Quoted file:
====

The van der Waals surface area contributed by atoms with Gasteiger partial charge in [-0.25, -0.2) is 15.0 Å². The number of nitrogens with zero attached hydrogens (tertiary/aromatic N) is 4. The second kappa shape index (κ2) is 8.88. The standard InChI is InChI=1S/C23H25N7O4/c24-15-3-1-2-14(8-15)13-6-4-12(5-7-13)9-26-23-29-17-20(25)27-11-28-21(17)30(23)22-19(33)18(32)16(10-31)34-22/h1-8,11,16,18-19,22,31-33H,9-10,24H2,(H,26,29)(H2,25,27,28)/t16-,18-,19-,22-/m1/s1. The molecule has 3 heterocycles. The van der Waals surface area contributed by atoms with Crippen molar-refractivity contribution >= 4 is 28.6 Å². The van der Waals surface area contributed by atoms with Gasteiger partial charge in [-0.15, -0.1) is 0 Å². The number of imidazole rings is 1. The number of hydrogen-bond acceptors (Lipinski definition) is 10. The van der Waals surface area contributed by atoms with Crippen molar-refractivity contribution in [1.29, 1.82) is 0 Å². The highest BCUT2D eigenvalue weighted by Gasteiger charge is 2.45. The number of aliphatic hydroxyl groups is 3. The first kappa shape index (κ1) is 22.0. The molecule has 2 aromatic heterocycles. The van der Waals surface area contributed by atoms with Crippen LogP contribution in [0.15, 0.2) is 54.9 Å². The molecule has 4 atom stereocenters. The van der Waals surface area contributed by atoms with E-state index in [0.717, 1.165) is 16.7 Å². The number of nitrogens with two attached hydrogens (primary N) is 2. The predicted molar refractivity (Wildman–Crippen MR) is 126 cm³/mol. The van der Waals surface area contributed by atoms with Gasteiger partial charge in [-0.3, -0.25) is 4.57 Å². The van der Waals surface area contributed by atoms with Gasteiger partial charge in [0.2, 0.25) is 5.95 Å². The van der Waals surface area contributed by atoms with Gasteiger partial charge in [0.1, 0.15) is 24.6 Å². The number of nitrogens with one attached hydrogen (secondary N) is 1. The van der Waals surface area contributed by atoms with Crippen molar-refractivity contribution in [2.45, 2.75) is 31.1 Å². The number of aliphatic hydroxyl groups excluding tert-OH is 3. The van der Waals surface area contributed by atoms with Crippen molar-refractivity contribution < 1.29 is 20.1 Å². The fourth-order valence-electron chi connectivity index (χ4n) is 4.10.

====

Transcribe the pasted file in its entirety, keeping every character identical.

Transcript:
The van der Waals surface area contributed by atoms with Gasteiger partial charge in [-0.25, -0.2) is 15.0 Å². The number of nitrogens with zero attached hydrogens (tertiary/aromatic N) is 4. The second kappa shape index (κ2) is 8.88. The standard InChI is InChI=1S/C23H25N7O4/c24-15-3-1-2-14(8-15)13-6-4-12(5-7-13)9-26-23-29-17-20(25)27-11-28-21(17)30(23)22-19(33)18(32)16(10-31)34-22/h1-8,11,16,18-19,22,31-33H,9-10,24H2,(H,26,29)(H2,25,27,28)/t16-,18-,19-,22-/m1/s1. The molecule has 3 heterocycles. The van der Waals surface area contributed by atoms with Crippen molar-refractivity contribution >= 4 is 28.6 Å². The van der Waals surface area contributed by atoms with Gasteiger partial charge in [-0.15, -0.1) is 0 Å². The number of imidazole rings is 1. The number of hydrogen-bond acceptors (Lipinski definition) is 10. The van der Waals surface area contributed by atoms with Crippen molar-refractivity contribution in [1.29, 1.82) is 0 Å². The highest BCUT2D eigenvalue weighted by Gasteiger charge is 2.45. The number of aliphatic hydroxyl groups is 3. The first kappa shape index (κ1) is 22.0. The molecule has 2 aromatic heterocycles. The van der Waals surface area contributed by atoms with Crippen LogP contribution in [0.15, 0.2) is 54.9 Å². The molecule has 4 atom stereocenters. The van der Waals surface area contributed by atoms with E-state index in [0.717, 1.165) is 16.7 Å². The number of nitrogens with two attached hydrogens (primary N) is 2. The predicted molar refractivity (Wildman–Crippen MR) is 126 cm³/mol. The van der Waals surface area contributed by atoms with Gasteiger partial charge in [-0.3, -0.25) is 4.57 Å². The van der Waals surface area contributed by atoms with Gasteiger partial charge in [0.2, 0.25) is 5.95 Å². The van der Waals surface area contributed by atoms with Gasteiger partial charge in [0.1, 0.15) is 24.6 Å². The number of nitrogens with one attached hydrogen (secondary N) is 1. The van der Waals surface area contributed by atoms with Crippen molar-refractivity contribution in [2.45, 2.75) is 31.1 Å². The number of aliphatic hydroxyl groups excluding tert-OH is 3. The van der Waals surface area contributed by atoms with Crippen molar-refractivity contribution < 1.29 is 20.1 Å². The fourth-order valence-electron chi connectivity index (χ4n) is 4.10.